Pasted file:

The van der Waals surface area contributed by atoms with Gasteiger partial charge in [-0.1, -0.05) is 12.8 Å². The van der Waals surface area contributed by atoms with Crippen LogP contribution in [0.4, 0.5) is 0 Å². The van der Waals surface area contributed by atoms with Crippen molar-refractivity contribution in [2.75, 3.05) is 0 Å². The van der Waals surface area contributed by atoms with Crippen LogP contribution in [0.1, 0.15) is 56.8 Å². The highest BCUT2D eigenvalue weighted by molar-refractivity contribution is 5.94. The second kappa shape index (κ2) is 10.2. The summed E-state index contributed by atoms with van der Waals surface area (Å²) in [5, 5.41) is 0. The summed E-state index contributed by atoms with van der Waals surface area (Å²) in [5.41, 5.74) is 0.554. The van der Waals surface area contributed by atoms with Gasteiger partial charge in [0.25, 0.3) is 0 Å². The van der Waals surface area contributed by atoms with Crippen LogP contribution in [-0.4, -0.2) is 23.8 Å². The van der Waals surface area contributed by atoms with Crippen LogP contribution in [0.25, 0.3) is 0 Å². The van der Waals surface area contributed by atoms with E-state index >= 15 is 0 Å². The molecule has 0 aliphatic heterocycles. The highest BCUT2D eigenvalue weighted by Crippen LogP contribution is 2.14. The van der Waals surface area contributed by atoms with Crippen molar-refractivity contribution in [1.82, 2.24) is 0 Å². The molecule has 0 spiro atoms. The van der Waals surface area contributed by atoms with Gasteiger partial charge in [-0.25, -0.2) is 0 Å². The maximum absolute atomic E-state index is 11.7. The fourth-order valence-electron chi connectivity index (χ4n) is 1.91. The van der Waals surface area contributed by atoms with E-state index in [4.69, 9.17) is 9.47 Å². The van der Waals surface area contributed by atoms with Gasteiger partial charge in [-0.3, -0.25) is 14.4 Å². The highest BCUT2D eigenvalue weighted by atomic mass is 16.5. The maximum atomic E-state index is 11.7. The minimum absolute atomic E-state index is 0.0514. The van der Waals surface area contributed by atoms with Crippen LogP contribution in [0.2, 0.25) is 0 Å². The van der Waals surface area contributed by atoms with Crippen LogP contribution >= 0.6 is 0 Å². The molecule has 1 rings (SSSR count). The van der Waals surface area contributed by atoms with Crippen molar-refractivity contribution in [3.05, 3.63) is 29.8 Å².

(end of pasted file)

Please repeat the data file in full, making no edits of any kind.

The van der Waals surface area contributed by atoms with Gasteiger partial charge in [-0.1, -0.05) is 12.8 Å². The van der Waals surface area contributed by atoms with Crippen LogP contribution in [0.4, 0.5) is 0 Å². The van der Waals surface area contributed by atoms with Crippen molar-refractivity contribution in [2.75, 3.05) is 0 Å². The van der Waals surface area contributed by atoms with Crippen LogP contribution in [0.1, 0.15) is 56.8 Å². The highest BCUT2D eigenvalue weighted by molar-refractivity contribution is 5.94. The second kappa shape index (κ2) is 10.2. The summed E-state index contributed by atoms with van der Waals surface area (Å²) in [5, 5.41) is 0. The summed E-state index contributed by atoms with van der Waals surface area (Å²) in [5.41, 5.74) is 0.554. The van der Waals surface area contributed by atoms with Gasteiger partial charge in [0.25, 0.3) is 0 Å². The van der Waals surface area contributed by atoms with Crippen LogP contribution in [-0.4, -0.2) is 23.8 Å². The van der Waals surface area contributed by atoms with Crippen LogP contribution in [0.25, 0.3) is 0 Å². The van der Waals surface area contributed by atoms with E-state index >= 15 is 0 Å². The molecule has 0 aliphatic heterocycles. The highest BCUT2D eigenvalue weighted by Crippen LogP contribution is 2.14. The van der Waals surface area contributed by atoms with Crippen molar-refractivity contribution in [1.82, 2.24) is 0 Å². The molecule has 0 spiro atoms. The van der Waals surface area contributed by atoms with Gasteiger partial charge in [-0.25, -0.2) is 0 Å². The maximum absolute atomic E-state index is 11.7. The fourth-order valence-electron chi connectivity index (χ4n) is 1.91. The van der Waals surface area contributed by atoms with E-state index in [4.69, 9.17) is 9.47 Å². The van der Waals surface area contributed by atoms with Gasteiger partial charge in [-0.3, -0.25) is 14.4 Å². The highest BCUT2D eigenvalue weighted by atomic mass is 16.5. The maximum atomic E-state index is 11.7. The minimum absolute atomic E-state index is 0.0514. The van der Waals surface area contributed by atoms with Crippen LogP contribution in [0.2, 0.25) is 0 Å². The van der Waals surface area contributed by atoms with Crippen LogP contribution >= 0.6 is 0 Å². The molecule has 1 rings (SSSR count). The van der Waals surface area contributed by atoms with Crippen molar-refractivity contribution in [3.05, 3.63) is 29.8 Å².